And it hasn’t been the bloggers and tweeters that killed it. It’s the people and companies who own the newspapers that have done so. If you don’t believe this, ask why your local paper is smaller than it used to be and the newsroom emptier than it used to be. Papers themselves believe that they’re for-profit businesses, and they act accordingly. We pretend that’s an aberration at our peril.    

  1. danaking - Jun 25, 2012 at 5:09 PM

    I’ve been an admirer of Deford for years, but his perspective is skewed here. I dropped my subscription to Sports Illustrated about fifteen years ago, when it became less a magazine about sports and more like (Sweaty) People. I want to know what happened, and gain an understanding of why it happened, so maybe I’ll recognize it next time. That’s what I like about sports. I’m happy that Josh Hamilton appears to have overcome most of his demons, but i don’t want more than a cursory knowledge of what they are. If want to hear about people’s problems, I have people i know and love with problems. Sports is where I go to get away from that.

  2. bigleagues - Jun 25, 2012 at 5:09 PM

    Shouldn’t it be “whom hasn’t passed?”

    • Maxa - Jun 25, 2012 at 5:35 PM

      If you’re going to be a grammar Nazi, at least make sure you get it right.

      • bigleagues - Jun 26, 2012 at 9:05 AM

        I did not make an definitive statement of error. I asked a question. Furthermore, I should have slowed down when reading and commenting because I thought I had read “journalist” and not ‘journalism’.

        So egg on my face.

        Having said that . . .

    • paperlions - Jun 25, 2012 at 5:46 PM

      No, it is the journalism that hasn’t passed, which is a which, not a who (subject) or a whom (object).

  3. schlom - Jun 25, 2012 at 5:30 PM

    Pfft, who is going to read that, it’s too long. Can’t you condense it into a tweet?

  4. lessthanittakes - Jun 25, 2012 at 5:32 PM

    Who else heard Deford read that quote in your head in his voice? It was downright Professor Farnsworthian.

  5. If the Shoe Fits - Jun 25, 2012 at 5:36 PM

    Poor Deford.

    Clearly, he’s missing out on guys like Posnanski, Verducci, Passan, et al if he thinks this isn’t happening today. It IS happening, and in more places than the average person could read. Sure, there’s Bleacher Report, and other garbage out there. But there’s also guys like Mike Fast writing things that are actually IMPACTING the games. Or guys like The Common Man pointing out the insanity of how some writers are so far off base in their assertions.

    How sad that we’re all on his lawn, and that he doesn’t appreciate the fact that there’s more amazingly good content out there than one person (at least one with a job) can reasonably read. Every team has incredibly smart, passionate writers contributing great content. Too bad he’s just too jaded to be interested.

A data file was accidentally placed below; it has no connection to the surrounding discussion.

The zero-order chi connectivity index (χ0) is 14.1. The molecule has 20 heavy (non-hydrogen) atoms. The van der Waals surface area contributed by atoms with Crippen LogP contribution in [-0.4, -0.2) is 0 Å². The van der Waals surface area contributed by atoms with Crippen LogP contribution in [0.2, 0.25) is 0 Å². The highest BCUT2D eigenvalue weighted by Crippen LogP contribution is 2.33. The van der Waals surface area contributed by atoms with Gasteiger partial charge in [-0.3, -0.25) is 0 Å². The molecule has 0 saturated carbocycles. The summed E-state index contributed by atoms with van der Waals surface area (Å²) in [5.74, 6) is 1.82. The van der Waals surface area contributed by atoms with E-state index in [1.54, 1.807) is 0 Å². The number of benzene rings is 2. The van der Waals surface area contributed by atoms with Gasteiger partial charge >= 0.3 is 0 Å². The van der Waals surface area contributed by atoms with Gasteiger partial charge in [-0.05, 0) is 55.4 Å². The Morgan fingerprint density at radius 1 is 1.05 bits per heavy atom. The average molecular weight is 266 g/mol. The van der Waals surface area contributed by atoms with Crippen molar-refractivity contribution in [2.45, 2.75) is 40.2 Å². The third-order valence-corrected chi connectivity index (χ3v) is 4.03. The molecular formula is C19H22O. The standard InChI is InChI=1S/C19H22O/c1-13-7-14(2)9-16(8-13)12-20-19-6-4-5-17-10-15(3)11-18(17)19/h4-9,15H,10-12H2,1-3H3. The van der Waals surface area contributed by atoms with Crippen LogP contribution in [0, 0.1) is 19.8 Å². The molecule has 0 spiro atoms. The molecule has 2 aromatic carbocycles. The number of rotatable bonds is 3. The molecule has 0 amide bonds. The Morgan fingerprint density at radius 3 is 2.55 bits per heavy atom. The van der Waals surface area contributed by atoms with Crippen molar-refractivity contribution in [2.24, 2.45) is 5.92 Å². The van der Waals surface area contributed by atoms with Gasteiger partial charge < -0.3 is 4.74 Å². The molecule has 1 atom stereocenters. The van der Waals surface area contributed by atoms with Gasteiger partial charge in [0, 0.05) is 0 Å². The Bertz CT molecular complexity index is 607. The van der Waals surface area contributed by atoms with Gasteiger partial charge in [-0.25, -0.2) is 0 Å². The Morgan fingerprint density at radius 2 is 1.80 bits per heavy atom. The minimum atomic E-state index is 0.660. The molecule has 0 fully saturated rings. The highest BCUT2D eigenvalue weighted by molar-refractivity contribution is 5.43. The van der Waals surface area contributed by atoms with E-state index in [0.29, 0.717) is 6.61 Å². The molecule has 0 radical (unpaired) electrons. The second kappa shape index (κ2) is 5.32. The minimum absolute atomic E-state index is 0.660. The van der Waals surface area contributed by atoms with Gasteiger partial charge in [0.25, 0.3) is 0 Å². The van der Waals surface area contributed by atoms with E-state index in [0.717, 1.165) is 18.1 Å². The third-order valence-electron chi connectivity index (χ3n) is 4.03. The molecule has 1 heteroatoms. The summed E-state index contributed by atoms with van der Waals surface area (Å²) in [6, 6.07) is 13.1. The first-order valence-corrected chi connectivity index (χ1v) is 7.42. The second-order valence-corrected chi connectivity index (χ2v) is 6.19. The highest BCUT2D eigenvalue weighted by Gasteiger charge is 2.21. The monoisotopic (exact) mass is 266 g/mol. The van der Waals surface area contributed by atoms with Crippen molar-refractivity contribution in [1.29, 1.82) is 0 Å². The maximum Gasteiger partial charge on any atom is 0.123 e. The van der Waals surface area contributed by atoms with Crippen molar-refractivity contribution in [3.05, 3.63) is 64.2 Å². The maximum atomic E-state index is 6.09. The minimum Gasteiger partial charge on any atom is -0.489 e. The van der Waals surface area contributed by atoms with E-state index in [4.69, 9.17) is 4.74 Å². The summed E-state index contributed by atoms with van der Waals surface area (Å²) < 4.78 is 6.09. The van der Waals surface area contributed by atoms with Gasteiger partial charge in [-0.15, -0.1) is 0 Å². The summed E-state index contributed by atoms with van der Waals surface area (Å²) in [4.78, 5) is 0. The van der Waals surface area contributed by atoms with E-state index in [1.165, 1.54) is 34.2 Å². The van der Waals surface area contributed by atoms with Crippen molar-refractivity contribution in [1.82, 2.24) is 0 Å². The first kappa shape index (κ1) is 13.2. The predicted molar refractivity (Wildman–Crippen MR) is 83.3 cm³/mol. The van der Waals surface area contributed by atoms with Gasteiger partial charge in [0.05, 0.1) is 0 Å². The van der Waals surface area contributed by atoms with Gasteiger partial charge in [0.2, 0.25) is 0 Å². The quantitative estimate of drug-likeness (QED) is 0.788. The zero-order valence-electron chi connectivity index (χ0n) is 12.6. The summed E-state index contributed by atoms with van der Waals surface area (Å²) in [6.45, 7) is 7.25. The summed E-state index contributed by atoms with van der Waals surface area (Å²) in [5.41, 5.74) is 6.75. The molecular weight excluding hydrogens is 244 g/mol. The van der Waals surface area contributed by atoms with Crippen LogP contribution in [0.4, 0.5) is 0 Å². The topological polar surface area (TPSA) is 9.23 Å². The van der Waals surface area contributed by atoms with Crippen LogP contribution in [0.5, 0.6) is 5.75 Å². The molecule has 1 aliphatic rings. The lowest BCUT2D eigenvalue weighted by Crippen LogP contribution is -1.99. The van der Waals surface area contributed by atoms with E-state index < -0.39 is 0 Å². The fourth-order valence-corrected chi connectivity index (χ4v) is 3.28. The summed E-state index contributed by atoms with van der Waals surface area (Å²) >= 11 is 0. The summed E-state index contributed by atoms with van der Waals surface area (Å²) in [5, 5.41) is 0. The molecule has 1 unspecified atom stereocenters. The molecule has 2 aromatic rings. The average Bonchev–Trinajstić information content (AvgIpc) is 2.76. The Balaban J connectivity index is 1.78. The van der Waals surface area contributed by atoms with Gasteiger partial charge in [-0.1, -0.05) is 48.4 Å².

• ufullpj - Jun 25, 2012 at 10:14 PM

      Verducci is nothing more than a flack for the Yankees or the Mets. Posnanski is good, so is Passan.

      The problem is that we’ve got too many lazy writers (See: Verducci, Tom and Olney, Buster) who sit on their asses and literally phone everything in.

      Deford is dead-on. Sorry. But with that said, I’m not saying there isn’t a place for the other forms of information. Deford is unique, now, because he uses words in ways other journalists no longer do.

      I’ll be honest – my first click for national sports news is now PFT & the related sites; ESPN is visited only sparingly now. I read NFP, Yahoo, and PFT for football, PBT and CBS for baseball. Too many agendas and wannabes at ESPN, and most of them, quite frankly suck.

  6. detroitfanatic - Jun 25, 2012 at 5:40 PM

    I nodded off just looking at that gobbly gook. I didn’t make it through the first sentence before I was bored as shit and feeling like Craig was defending what he does as Journalism.

    Just because someone tweets, or has a blog, does not make them journalists. You are not a journalist. You make smarmy comments about what journalists write, and then rip off their work. You paraphrase tidbits of information others have worked hard to get, and post it on your blog. Just because you put a hyperlink to an actual journalist’s story, doesn’t make it alright to copy and paste the most important facets of that story. NBC has no business profitting off of Sherman’s work to write this story, but they will, all because a summarizer and blogger pretends he’s a journalist.

    • Craig Calcaterra - Jun 25, 2012 at 6:26 PM

      So you hate my “tidbits” and think they render my work illegitimate, yet admit that you didn’t read past the first sentence of something I wrote that was of substance? Why, that seems fair.

      • detroitfanatic - Jun 25, 2012 at 6:54 PM

        I read the whole thing. I didn’t say I didn’t make it through the first sentence. I said I was already bored as shit at that point, and was ready for your self aggrandizing, sanctimonious bs of how what you do is superior to what actual journalists and contributors do.

        As far as rendering your work “illegitimate”, it isn’t the tidbits. It’s the lack of originality. Has Craig Calcaterra ever written anything that wasn’t a response to something someone else wrote? It just seems so lazy. “__________ wrote this today. {insert copy and pasted text from a copyrighted source, most likely all the important parts}. Here is why he is an idiot/incorrect/correct/ignorant.”

        You are the Perez Hilton of baseball. Instead of drawing penis’ on celebrities’ faces, you rip journalists for writing styles, and the phrases they use, and the stories they write.

      • Craig Calcaterra - Jun 25, 2012 at 6:57 PM

        Feel whatever you want about what it is that I and other bloggers do. But understand that your characterization of what I do is incorrect and shows that you don’t read my stuff very often.

      • detroitfanatic - Jun 25, 2012 at 7:15 PM

        The very next “story” that came up on this site is exactly what I’m talking about. The one about how the Chicago Sun Times’ journalists are wrong.